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Weekly Market Update – May 12, 2017

The Dow finished down on Friday, falling 23 points to close at 20,896. For the week, the Dow fell 0.5% (S&P 500 -0.4%) and year-to-date is now up 5.7% (S&P 500 +6.8%). The yield on the 10-year Treasury fell 6 bps Friday to 2.33%, ending the week down 2 bps, driven by weaker inflation and retail sales data.

US economic data was fairly neutral this week. The April NFIB Small Business Optimism Index remains high at 104.5, above the 104.0 expected. The preliminary University of Michigan Consumer Sentiment Index for May was better at 97.7 vs. 97.0 expected. April Inflation data was mixed, with PMI coming in better (core +1.9% y/y) and CPI coming in worse (+1.9% y/y) than predicted. Lastly, the advance retail sales numbers for April were weak, as we expected, at +0.4% y/y or +0.3% y/y when excluding automotive and gasoline sales. This week continued a theme we’ve seen recently of strong “soft” data (e.g. sentiment & expectations surveys) and weaker “hard” data (e.g. gov’t reported numbers). On a stronger note, we are closing in on the end of first-quarter company earnings reports, and according to FactSet, companies’ EPS are growing at a blistering rate of nearly 13% y/y – the highest since 2011.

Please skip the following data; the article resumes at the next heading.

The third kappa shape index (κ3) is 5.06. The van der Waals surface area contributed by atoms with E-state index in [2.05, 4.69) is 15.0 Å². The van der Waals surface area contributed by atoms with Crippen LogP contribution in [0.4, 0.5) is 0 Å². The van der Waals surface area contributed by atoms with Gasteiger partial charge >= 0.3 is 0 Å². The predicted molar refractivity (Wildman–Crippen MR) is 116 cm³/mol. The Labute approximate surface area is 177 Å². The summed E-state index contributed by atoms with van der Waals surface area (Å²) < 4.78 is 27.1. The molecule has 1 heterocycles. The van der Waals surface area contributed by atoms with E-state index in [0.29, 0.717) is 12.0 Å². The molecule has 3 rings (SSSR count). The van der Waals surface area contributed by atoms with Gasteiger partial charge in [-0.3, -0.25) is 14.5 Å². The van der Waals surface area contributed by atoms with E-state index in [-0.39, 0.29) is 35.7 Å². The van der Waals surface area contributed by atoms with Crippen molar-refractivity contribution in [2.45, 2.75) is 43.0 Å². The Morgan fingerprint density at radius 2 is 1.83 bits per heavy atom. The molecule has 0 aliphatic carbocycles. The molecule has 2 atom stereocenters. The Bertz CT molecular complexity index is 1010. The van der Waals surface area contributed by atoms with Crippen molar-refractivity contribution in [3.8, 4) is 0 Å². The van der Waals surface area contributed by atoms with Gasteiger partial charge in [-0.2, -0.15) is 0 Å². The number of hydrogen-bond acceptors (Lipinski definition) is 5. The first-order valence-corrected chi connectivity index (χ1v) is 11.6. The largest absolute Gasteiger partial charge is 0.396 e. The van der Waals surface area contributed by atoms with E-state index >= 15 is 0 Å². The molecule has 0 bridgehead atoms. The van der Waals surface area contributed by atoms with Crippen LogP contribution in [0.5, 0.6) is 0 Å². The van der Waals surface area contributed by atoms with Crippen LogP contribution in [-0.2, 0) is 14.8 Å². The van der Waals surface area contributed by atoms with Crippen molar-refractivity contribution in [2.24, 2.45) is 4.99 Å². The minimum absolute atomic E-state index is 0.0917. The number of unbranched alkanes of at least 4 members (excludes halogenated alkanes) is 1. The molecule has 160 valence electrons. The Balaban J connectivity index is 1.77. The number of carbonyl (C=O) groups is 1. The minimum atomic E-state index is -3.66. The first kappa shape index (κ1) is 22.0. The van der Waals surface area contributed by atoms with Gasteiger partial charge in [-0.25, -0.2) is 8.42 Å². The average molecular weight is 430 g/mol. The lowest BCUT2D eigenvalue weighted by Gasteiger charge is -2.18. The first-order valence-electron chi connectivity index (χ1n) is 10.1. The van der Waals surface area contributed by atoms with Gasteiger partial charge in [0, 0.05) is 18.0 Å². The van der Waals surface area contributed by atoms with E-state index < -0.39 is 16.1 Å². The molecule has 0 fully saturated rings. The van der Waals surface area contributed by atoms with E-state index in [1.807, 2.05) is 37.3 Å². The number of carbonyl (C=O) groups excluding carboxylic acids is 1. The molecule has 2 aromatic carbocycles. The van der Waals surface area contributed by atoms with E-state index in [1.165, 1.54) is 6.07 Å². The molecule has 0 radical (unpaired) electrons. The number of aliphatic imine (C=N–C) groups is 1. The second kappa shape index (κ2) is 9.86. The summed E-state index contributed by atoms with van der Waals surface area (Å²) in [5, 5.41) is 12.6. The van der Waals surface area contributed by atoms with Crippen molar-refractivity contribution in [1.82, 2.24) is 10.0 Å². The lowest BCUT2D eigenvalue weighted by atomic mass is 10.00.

There has been plenty of political talk this week after the head of the FBI was fired, but the markets viewed this as rather immaterial. Progress of policy implementation by the administration does have impact though, and this week the President offered a little more color on his current tax reform strategy. In speaking with The Economist, he suggested he may no longer pursuing a value-added tax (VAT) such as the controversial border adjustment tax (BAT), that he supports a tax repatriation holiday for corporations at a 10% tax rate (he hadn’t previously given a number), and once again suggested linking tax reform with infrastructure stimulus. Investors generally view those updated positions favorably.

The price of crude oil rose 3% this week to slightly a little under $48 a barrel – now down 11% YTD. The EIA reported that crude stockpiles declined this week – by 5.8m barrels – and also that product inventories of gasoline (-0.1m bls) and diesel (-1.6m bls) declined as well. The double confirmation of draws (crude & gasoline) instilled some positivism in the market and led crude prices higher. Additionally, Saudi Arabia reportedly curbed contracted crude shipments to Asia in June, and some Reuters industry sources suggested the OPEC/select non-OPEC coalition may seek to extend their supply cut by nine months to carry through the seasonally-weaker Q1-18 period. OPEC meets on May 25.

Next week’s economic calendar highlights will include April housing data (5/16), April industrial capacity utilization (5/16), weekly jobless claims (5/17), and April leading indicators (5/18). Housing data is expected to continue improving on strength seen in March; capacity utilization is expected to tick up further; while growth in leading indicators are expected to trend in-line with March.

Have a great weekend!


Ulland Investment Advisors

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